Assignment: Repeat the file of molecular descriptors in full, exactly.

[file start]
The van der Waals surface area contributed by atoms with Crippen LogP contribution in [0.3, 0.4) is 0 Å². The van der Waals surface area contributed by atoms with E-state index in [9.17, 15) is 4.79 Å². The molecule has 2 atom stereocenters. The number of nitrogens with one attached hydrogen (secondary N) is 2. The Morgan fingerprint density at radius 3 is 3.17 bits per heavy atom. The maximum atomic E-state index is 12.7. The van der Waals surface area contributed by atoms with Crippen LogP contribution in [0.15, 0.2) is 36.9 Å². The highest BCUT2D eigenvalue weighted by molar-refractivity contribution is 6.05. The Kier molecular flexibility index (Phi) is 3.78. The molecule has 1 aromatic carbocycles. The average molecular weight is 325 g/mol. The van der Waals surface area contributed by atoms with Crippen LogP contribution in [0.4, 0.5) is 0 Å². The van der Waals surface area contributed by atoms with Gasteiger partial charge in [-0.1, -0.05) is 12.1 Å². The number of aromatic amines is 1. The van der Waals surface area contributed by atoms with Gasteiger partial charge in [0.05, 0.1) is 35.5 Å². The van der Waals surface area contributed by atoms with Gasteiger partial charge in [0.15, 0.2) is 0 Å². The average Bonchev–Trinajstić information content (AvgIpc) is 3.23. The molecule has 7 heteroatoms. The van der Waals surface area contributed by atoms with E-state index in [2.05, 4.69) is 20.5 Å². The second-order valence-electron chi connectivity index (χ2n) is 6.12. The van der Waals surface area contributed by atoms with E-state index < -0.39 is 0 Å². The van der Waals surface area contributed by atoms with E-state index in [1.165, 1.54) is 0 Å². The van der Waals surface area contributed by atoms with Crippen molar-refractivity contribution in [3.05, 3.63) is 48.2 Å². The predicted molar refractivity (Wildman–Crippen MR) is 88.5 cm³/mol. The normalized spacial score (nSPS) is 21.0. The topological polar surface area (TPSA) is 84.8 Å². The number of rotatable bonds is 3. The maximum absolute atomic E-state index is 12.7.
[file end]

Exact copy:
The van der Waals surface area contributed by atoms with Crippen LogP contribution in [0.3, 0.4) is 0 Å². The van der Waals surface area contributed by atoms with E-state index in [9.17, 15) is 4.79 Å². The molecule has 2 atom stereocenters. The number of nitrogens with one attached hydrogen (secondary N) is 2. The Morgan fingerprint density at radius 3 is 3.17 bits per heavy atom. The maximum atomic E-state index is 12.7. The van der Waals surface area contributed by atoms with Crippen LogP contribution in [0.15, 0.2) is 36.9 Å². The highest BCUT2D eigenvalue weighted by molar-refractivity contribution is 6.05. The Kier molecular flexibility index (Phi) is 3.78. The molecule has 1 aromatic carbocycles. The average molecular weight is 325 g/mol. The van der Waals surface area contributed by atoms with Crippen LogP contribution in [0.4, 0.5) is 0 Å². The van der Waals surface area contributed by atoms with Gasteiger partial charge in [-0.1, -0.05) is 12.1 Å². The number of aromatic amines is 1. The van der Waals surface area contributed by atoms with Gasteiger partial charge in [0.05, 0.1) is 35.5 Å². The van der Waals surface area contributed by atoms with Gasteiger partial charge in [0.15, 0.2) is 0 Å². The average Bonchev–Trinajstić information content (AvgIpc) is 3.23. The molecule has 7 heteroatoms. The van der Waals surface area contributed by atoms with E-state index in [2.05, 4.69) is 20.5 Å². The second-order valence-electron chi connectivity index (χ2n) is 6.12. The van der Waals surface area contributed by atoms with E-state index < -0.39 is 0 Å². The van der Waals surface area contributed by atoms with E-state index in [1.165, 1.54) is 0 Å². The van der Waals surface area contributed by atoms with Crippen molar-refractivity contribution in [3.05, 3.63) is 48.2 Å². The predicted molar refractivity (Wildman–Crippen MR) is 88.5 cm³/mol. The normalized spacial score (nSPS) is 21.0. The topological polar surface area (TPSA) is 84.8 Å². The number of rotatable bonds is 3. The maximum absolute atomic E-state index is 12.7.